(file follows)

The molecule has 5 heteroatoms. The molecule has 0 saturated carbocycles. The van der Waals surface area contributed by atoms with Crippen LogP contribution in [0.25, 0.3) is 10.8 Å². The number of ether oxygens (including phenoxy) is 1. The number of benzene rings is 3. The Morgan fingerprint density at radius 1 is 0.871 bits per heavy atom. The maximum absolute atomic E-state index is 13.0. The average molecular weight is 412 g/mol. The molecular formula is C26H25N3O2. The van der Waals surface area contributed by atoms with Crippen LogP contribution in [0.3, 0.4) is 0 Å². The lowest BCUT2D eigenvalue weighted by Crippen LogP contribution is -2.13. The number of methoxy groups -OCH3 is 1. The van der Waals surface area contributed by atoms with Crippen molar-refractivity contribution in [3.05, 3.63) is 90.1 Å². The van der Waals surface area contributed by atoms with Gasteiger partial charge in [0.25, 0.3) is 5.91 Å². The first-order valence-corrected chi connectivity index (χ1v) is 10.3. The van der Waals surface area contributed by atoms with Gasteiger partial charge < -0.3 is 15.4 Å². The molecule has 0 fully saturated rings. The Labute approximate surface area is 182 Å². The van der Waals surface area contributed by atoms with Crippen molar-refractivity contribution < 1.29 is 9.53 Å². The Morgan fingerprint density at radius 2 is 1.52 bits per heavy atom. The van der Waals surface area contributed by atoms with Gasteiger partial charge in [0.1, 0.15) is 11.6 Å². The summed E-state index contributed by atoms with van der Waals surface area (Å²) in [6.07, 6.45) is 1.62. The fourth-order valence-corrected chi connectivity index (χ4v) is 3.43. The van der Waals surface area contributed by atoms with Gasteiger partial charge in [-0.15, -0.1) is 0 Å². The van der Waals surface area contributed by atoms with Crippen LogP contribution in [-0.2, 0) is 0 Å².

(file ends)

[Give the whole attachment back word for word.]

The molecule has 5 heteroatoms. The molecule has 0 saturated carbocycles. The van der Waals surface area contributed by atoms with Crippen LogP contribution in [0.25, 0.3) is 10.8 Å². The number of ether oxygens (including phenoxy) is 1. The number of benzene rings is 3. The Morgan fingerprint density at radius 1 is 0.871 bits per heavy atom. The maximum absolute atomic E-state index is 13.0. The average molecular weight is 412 g/mol. The molecular formula is C26H25N3O2. The van der Waals surface area contributed by atoms with Crippen LogP contribution in [0.3, 0.4) is 0 Å². The lowest BCUT2D eigenvalue weighted by Crippen LogP contribution is -2.13. The number of methoxy groups -OCH3 is 1. The van der Waals surface area contributed by atoms with Crippen molar-refractivity contribution in [3.05, 3.63) is 90.1 Å². The van der Waals surface area contributed by atoms with Gasteiger partial charge in [0.25, 0.3) is 5.91 Å². The first-order valence-corrected chi connectivity index (χ1v) is 10.3. The van der Waals surface area contributed by atoms with Gasteiger partial charge < -0.3 is 15.4 Å². The molecule has 0 fully saturated rings. The Labute approximate surface area is 182 Å². The van der Waals surface area contributed by atoms with Crippen molar-refractivity contribution < 1.29 is 9.53 Å². The Morgan fingerprint density at radius 2 is 1.52 bits per heavy atom. The van der Waals surface area contributed by atoms with Gasteiger partial charge in [0.1, 0.15) is 11.6 Å². The summed E-state index contributed by atoms with van der Waals surface area (Å²) in [6.07, 6.45) is 1.62. The fourth-order valence-corrected chi connectivity index (χ4v) is 3.43. The van der Waals surface area contributed by atoms with Gasteiger partial charge in [-0.15, -0.1) is 0 Å². The van der Waals surface area contributed by atoms with Crippen LogP contribution in [-0.2, 0) is 0 Å².